VATICAN CITY (HPD) — Pope Francis on Sunday lashed out at Europe’s indifference to migrants who risk their lives to cross the Mediterranean Sea, canonizing an Italian bishop and missionary whose work and life stories illustrate the difficulties those faced by Italian migrants in the 19th century.
Francis brushed aside the previously prepared speech to lash out at Europe’s treatment of migrants, calling their exclusion “disgusting, sinful and criminal.” He said people from outside the continent are often left to die during dangerous sea voyages or sent back to Libya, where they end up in camps he referred to as “lager,” a German word for lagers. Nazi concentration camps.
He also spoke about the situation of Ukrainians fleeing the war and asked that the tormented Ukraine not be forgotten.
“The exclusion of migrants is scandalous,” Francis said, drawing applause from the faithful gathered in St. Peter’s Square for the canonizations of Don Giovanni Battista Scalabrini, an Italian bishop who founded an order to help Italian migrants in 1887. and Artdime Zatti, an Italian who emigrated to Argentina in 1897 and dedicated his life as a lay worker to helping the sick.
“The exclusion of migrants is criminal, it makes them die before us. And so, today we have the Mediterranean, which is the largest cemetery in the world. The exclusion of immigrants is disgusting, it is sinful, it is criminal. Do not open the doors to those in need… ‘No, we do not exclude them: we send them far away’, to the lagers, where they are exploited and sold as slaves”, Francis asserted.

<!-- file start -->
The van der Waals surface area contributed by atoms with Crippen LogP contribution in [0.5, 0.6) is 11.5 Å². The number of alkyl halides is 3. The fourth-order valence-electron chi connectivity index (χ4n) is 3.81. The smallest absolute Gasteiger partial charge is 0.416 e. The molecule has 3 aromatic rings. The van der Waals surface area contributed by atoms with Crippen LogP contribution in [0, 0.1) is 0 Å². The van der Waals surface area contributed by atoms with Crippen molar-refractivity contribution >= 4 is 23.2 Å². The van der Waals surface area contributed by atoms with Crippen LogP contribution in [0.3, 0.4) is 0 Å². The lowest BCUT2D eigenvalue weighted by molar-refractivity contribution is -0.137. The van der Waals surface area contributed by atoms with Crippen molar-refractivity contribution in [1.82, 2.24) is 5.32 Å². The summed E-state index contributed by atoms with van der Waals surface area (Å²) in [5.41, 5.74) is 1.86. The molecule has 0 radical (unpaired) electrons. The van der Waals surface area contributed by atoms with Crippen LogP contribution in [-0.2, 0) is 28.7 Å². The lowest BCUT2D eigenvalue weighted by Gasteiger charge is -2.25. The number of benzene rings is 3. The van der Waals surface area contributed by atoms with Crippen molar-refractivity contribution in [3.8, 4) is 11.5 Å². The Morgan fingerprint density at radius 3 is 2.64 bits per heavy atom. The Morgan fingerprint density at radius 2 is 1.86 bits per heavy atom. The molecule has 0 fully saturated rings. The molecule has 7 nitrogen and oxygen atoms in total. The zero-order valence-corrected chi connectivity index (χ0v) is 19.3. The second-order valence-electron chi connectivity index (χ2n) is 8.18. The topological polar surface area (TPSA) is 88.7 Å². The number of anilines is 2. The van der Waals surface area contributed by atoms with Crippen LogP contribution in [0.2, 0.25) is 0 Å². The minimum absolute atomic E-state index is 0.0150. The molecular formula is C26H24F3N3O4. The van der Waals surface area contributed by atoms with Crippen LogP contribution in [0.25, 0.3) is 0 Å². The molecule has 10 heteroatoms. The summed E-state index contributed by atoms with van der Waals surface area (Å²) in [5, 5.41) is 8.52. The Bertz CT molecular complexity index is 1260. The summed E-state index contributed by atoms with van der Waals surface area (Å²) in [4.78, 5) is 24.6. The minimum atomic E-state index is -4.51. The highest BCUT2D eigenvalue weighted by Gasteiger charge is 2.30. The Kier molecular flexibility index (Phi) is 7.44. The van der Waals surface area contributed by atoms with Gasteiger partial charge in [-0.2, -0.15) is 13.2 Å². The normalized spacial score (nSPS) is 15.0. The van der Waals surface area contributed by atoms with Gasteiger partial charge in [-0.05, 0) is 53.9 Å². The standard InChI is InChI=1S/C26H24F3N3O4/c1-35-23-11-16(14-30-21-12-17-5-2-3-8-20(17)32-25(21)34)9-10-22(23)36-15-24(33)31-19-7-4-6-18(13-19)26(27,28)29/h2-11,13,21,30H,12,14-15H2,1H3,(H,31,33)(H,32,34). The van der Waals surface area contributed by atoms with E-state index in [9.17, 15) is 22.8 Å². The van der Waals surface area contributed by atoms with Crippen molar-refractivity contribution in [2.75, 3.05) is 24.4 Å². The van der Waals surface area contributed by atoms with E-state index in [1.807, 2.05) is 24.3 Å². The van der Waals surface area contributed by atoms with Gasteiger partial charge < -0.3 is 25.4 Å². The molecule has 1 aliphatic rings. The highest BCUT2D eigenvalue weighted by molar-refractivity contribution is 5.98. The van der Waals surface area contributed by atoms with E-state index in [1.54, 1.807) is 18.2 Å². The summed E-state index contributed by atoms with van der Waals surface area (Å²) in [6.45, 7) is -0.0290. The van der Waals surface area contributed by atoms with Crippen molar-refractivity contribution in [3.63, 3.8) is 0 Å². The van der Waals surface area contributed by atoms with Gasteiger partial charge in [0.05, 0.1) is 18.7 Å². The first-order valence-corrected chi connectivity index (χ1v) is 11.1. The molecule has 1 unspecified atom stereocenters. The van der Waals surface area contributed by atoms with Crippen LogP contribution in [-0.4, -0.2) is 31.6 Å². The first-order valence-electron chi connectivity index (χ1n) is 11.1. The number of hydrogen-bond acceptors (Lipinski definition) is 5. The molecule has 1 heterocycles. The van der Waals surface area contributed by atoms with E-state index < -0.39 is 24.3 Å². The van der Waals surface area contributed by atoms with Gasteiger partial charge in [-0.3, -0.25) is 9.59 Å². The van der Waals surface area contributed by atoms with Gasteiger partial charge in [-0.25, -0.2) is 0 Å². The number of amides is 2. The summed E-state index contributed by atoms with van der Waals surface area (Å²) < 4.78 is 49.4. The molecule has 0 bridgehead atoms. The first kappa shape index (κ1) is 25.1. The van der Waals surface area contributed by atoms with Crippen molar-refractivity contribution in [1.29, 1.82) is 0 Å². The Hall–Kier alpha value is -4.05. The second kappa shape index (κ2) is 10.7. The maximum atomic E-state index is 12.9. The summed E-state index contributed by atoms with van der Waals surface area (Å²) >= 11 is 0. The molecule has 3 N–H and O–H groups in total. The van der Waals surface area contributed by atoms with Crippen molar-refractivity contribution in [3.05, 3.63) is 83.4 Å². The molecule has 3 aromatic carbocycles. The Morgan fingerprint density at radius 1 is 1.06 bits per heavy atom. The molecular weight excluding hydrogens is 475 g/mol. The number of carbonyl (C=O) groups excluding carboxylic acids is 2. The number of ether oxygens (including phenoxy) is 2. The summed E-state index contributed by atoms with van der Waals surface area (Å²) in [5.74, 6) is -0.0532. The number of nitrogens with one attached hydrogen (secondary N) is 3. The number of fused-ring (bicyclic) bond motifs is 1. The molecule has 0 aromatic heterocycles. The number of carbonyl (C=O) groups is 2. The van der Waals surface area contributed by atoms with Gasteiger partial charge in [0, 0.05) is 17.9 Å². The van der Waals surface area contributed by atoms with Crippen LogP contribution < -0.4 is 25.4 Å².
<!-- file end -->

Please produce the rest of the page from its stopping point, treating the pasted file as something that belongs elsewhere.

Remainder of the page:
He urged the faithful to reflect on the treatment of migrants, saying: And those who can enter, do we receive them as brothers or do we exploit them? He dropped the question.”
The pontiff said the two new saints “remind us of the importance of walking together.”
Francis said that Scalabrini showed a “great vision” in looking forward, “towards a world and a Church without barriers, without foreigners.” And the pope said Zatti was “a living example of gratitude” who dedicated his life to helping others after being cured of tuberculosis.
The pope, who is the son of Italian parents who migrated to Argentina, recalled being inspired by Zatti’s life when he was provincial superior of the Jesuits in Argentina, saying the number of entries in the order increased after he prayed for her intercession. .
Barry reported in Milan. Francesco Sportelli in Rome and Gianfranco Stara in Vatican City contributed to this report.